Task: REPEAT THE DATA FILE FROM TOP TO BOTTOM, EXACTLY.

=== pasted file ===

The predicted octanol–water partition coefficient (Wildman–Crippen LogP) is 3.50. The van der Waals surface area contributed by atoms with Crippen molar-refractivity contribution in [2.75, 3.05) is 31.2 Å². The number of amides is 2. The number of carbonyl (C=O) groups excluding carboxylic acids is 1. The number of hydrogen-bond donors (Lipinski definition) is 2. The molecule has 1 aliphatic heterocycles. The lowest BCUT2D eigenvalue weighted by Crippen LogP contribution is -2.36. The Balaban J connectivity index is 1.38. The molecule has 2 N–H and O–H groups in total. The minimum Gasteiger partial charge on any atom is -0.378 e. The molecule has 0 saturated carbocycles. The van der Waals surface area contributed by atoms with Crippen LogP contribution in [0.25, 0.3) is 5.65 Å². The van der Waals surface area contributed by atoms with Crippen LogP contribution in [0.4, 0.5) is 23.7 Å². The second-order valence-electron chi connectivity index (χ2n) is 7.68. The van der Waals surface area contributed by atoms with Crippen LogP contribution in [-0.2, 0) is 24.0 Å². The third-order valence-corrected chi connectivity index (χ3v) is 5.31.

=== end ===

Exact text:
The predicted octanol–water partition coefficient (Wildman–Crippen LogP) is 3.50. The van der Waals surface area contributed by atoms with Crippen molar-refractivity contribution in [2.75, 3.05) is 31.2 Å². The number of amides is 2. The number of carbonyl (C=O) groups excluding carboxylic acids is 1. The number of hydrogen-bond donors (Lipinski definition) is 2. The molecule has 1 aliphatic heterocycles. The lowest BCUT2D eigenvalue weighted by Crippen LogP contribution is -2.36. The Balaban J connectivity index is 1.38. The molecule has 2 N–H and O–H groups in total. The minimum Gasteiger partial charge on any atom is -0.378 e. The molecule has 0 saturated carbocycles. The van der Waals surface area contributed by atoms with Crippen LogP contribution in [0.25, 0.3) is 5.65 Å². The van der Waals surface area contributed by atoms with Crippen LogP contribution in [0.4, 0.5) is 23.7 Å². The second-order valence-electron chi connectivity index (χ2n) is 7.68. The van der Waals surface area contributed by atoms with Crippen LogP contribution in [-0.2, 0) is 24.0 Å². The third-order valence-corrected chi connectivity index (χ3v) is 5.31.